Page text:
[Cake] A few puzzling Cake results

Jonathan Morton chromatix99 at gmail.com
Thu Apr 19 04:11:33 EDT 2018

> This is why I think that any fix that tries to solve this problem in the queueing system should be avoided. It does not solve the real problem (overload) and introduces latency.

Most people, myself included, prefer systems that degrade gracefully instead of simply failing or rejecting new loads.  Systems that exhibit the latter behaviours tend to be open to DoS attacks, which are obviously bad.  Or users obsessively retry the failed requests until they succeed, increasing total load for the same goodput and inferior perceived QoS.  Or ignorant application developers try to work around a perceived-unreliable system by spamming it with connections so that *their* traffic ends up getting through somehow.

By designing a system which exhibits engineering elegance where practical, and graceful degradation otherwise, I try to encourage others to do the Right Thing by providing suitable incentives in the system's behaviour.  The conventional way (of just throwing up one's hands when load exceeds capacity) has already been tried, extensively, and obviously doesn't work.  Cake does better.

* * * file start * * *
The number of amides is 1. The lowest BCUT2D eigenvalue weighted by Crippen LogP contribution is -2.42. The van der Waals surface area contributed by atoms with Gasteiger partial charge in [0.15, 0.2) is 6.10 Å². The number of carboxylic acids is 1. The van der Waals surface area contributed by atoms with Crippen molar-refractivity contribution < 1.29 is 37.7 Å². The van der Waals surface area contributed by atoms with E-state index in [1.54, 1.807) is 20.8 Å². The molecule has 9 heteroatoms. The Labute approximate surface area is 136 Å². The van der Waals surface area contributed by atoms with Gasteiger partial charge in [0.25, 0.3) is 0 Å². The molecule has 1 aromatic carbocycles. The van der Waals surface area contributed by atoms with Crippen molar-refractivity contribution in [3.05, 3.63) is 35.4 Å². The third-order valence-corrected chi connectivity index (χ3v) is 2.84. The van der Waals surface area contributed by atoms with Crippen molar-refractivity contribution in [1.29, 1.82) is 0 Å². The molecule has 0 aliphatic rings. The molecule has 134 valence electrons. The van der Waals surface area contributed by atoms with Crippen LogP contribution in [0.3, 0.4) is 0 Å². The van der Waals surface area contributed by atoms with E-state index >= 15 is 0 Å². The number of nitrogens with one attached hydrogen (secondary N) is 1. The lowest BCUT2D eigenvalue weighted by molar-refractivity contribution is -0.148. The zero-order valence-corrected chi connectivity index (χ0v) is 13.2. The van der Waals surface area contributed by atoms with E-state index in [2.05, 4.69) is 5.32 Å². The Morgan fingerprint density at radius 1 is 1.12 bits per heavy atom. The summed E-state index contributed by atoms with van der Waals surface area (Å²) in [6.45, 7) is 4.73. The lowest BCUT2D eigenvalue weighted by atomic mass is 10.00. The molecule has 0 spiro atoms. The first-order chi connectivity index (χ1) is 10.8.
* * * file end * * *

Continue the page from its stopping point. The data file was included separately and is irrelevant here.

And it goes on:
Since Pacific islands are topical, perhaps look up the story of the California Clipper, which had to trek from NZ to NY "the long way round" after Japan entered the war.  To do so, the crew had to push the aircraft's endurance beyond the normal limits several times, and run it on the 90-octane fuel that was available in India and Africa, rather than the 100-octane fuel that the engines had been designed for.  Eventually part of the exhaust fell off one engine, and they had no spare - but the engine kept working, so they just posted a lookout to account for the increased fire hazard, and kept on flying.  They could do that because it was a well-designed aircraft that had some tolerance for hard running, and comparatively graceful failure modes (as you'd hope an airliner would).

 - Jonathan Morton

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